How to Import Data from Inmagic DB/TextWorks into Omeka

by Jonathan Jacobsen Monday, July 03, 2017 7:40 AM

Last week we published a blog post on our favourite Omeka plugins. This week we focus on one in particular, the CSV Import plugin. This plugin is included in every site hosted through Digital History Hub, our low-cost Omeka hosting platform.

One of Omeka's many strengths is the built-in data entry screens, based on Dublin Core fields. While there's a small learning curve to understanding DC, once mastered, it provides just the right set of metadata to describe anything you might want to put in an Omeka site, whether an artifact, photograph, document, map, etc.

But what if you already have a database of this sort of information and want to publish most or all of it in an Omeka site? Perhaps you're using the ever-popular Inmagic DB/TextWorks database management system, but don't yet have your records searchable online, or want to use Omeka's Exhibit Builder plug-in to mount an online virtual exhibit featuring a portion of your collection. Re-entering all that metadata into Omeka one record a time would be onerous. This is where the CSV Import plug-in comes in!

As the name implies, this plugin allows you to quickly import many records in a batch from a text file. You simply choose a suitable text file, map fields from your source into Omeka's Dublin Core schema, set a few other values and very quickly your records will be available in Omeka for review, further editing or simply ready for searching. The only main feature missing from this plugin is the ability to import PDFs, documents, photos and other media files that are saved locally on your computer or network. To bulk import these files, they need to be accessible on a web server with a URL to the file in your database. Note that this may not be as challenging to set up as you may think; there are always ways to work around issues like this, so don't hesitate to contact us for help.

Here's a step by step guide to using this plug-in with DB/TextWorks and Omeka. The procedure for exporting data from other databases will vary of course, but the principles remain the same. As always, do contact us for help !

Mapping Fields

Start by reviewing Omeka's Dublin Core fields on the Item entry screen and think about where data from your database should go. 

You may want to prepare a simple two column list mapping fields from your data source into the Dublin Core fields, like this:

DB/TextWorks Field Name Omeka Dublin Core Field Name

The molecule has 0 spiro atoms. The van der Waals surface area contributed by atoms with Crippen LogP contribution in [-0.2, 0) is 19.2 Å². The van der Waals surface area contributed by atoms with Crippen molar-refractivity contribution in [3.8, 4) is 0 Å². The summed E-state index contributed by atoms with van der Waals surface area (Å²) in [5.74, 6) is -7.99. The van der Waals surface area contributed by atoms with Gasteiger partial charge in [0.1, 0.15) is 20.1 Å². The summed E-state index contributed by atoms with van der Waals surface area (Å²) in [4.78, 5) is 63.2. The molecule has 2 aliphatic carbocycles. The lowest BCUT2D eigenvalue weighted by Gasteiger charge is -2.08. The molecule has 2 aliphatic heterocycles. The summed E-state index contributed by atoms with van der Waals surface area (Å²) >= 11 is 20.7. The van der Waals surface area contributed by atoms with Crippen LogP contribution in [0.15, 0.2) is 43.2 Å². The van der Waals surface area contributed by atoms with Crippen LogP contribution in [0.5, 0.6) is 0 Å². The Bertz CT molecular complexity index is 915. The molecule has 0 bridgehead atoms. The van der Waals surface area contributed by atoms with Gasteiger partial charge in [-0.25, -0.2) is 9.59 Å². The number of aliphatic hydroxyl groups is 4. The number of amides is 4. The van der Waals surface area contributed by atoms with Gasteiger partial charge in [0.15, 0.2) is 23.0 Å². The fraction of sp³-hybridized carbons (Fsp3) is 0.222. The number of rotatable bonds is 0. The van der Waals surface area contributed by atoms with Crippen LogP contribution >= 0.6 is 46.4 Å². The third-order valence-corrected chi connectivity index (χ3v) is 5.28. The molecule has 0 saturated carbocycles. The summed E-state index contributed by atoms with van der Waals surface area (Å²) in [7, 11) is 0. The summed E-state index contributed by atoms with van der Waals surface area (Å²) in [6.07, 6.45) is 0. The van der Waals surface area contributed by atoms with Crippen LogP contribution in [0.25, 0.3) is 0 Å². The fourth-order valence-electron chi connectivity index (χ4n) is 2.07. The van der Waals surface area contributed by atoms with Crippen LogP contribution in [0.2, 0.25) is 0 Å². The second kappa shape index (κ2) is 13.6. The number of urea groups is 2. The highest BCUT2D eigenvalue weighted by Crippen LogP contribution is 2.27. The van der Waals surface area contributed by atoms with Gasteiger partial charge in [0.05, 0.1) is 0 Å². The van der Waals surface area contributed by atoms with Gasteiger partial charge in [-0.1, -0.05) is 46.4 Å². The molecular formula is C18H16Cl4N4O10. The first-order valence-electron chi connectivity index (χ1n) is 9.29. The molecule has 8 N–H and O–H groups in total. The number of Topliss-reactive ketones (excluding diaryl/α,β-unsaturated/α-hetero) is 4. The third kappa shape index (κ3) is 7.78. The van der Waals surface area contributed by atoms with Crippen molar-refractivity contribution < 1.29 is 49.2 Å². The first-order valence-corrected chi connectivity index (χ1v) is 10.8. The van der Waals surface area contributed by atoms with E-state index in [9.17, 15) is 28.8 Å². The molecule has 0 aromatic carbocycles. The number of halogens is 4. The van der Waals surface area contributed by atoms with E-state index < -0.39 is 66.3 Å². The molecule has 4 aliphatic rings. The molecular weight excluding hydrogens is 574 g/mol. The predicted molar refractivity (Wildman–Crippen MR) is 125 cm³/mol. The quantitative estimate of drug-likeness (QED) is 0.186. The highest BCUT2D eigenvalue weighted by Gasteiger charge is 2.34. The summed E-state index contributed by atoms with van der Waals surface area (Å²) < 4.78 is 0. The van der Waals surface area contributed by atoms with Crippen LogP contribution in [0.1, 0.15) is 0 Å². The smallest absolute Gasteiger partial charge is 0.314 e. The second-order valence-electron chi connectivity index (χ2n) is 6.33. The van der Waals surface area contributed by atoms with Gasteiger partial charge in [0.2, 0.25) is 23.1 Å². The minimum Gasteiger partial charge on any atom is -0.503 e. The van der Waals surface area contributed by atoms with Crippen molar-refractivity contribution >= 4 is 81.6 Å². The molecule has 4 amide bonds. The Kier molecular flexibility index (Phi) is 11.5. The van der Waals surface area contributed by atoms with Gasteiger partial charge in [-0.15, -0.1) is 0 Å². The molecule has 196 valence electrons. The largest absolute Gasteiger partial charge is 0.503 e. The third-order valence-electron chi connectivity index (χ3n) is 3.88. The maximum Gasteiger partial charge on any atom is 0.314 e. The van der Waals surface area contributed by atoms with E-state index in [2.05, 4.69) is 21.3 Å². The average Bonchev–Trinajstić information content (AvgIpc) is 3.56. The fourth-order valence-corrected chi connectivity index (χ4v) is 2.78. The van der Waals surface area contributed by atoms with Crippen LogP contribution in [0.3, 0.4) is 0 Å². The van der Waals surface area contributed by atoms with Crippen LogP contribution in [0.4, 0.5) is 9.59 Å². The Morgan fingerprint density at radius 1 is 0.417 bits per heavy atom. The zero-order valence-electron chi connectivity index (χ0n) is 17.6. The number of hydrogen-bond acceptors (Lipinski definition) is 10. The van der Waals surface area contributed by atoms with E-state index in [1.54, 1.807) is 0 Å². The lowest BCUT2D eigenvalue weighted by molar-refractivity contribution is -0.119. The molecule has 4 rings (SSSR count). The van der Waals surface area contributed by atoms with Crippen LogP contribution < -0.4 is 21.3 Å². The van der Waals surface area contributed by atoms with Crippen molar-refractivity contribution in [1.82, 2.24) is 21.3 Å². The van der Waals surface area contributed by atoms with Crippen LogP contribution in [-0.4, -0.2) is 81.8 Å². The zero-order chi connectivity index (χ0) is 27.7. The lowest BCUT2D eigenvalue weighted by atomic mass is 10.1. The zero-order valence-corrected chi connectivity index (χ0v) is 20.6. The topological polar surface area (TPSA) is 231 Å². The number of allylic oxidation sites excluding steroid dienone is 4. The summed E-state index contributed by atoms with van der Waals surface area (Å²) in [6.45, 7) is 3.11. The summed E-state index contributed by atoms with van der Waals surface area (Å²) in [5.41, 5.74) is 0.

Title Title
Material Type Format
Author Creator
Corporate Author Creator
Publication Date Date
ISBN Identifier

etc.

You don't need to populate every Omeka DC field of course, just the ones that make sense for your data. And you can merge multiple fields from your database into one Dublin Core field in Omeka. To learn more about each DC field, read the brief note on the Omeka data entry screen, or visit http://dublincore.org/documents/dces/ for more detailed information.

Note that there is also a plugin called Dublin Core Extended Fields which adds even more fields. If you have a particularly complex database and feel the need to preserve and fully represent all or most fields, this might be for you. In our view, though, keeping things simple is better, and was precisely why DC was developed, to have a brief, common set of fields that could be used to describe almost anything.

Choosing Data to Export

When you get to the step of importing records into Omeka, you have the option of assigning one Item Type to all incoming records, and only one. The Item Type determines which additional metadata elements are available when editing the record. For example, the "Still Image" Item Type adds fields for Original Format and Physical Dimensions. If your source data contains information that is available in these extended fields and you wish to import it, or add it after by editing imported records in Omeka, you may wish to export records in groups by Item Type. E.g. all "still images", then all "Moving Images", etc. You can then import these in batches and specify the correct Item Type for each. The additional fields specific to that Item Type will then be available for import from your source data.

Exporting From DB/TextWorks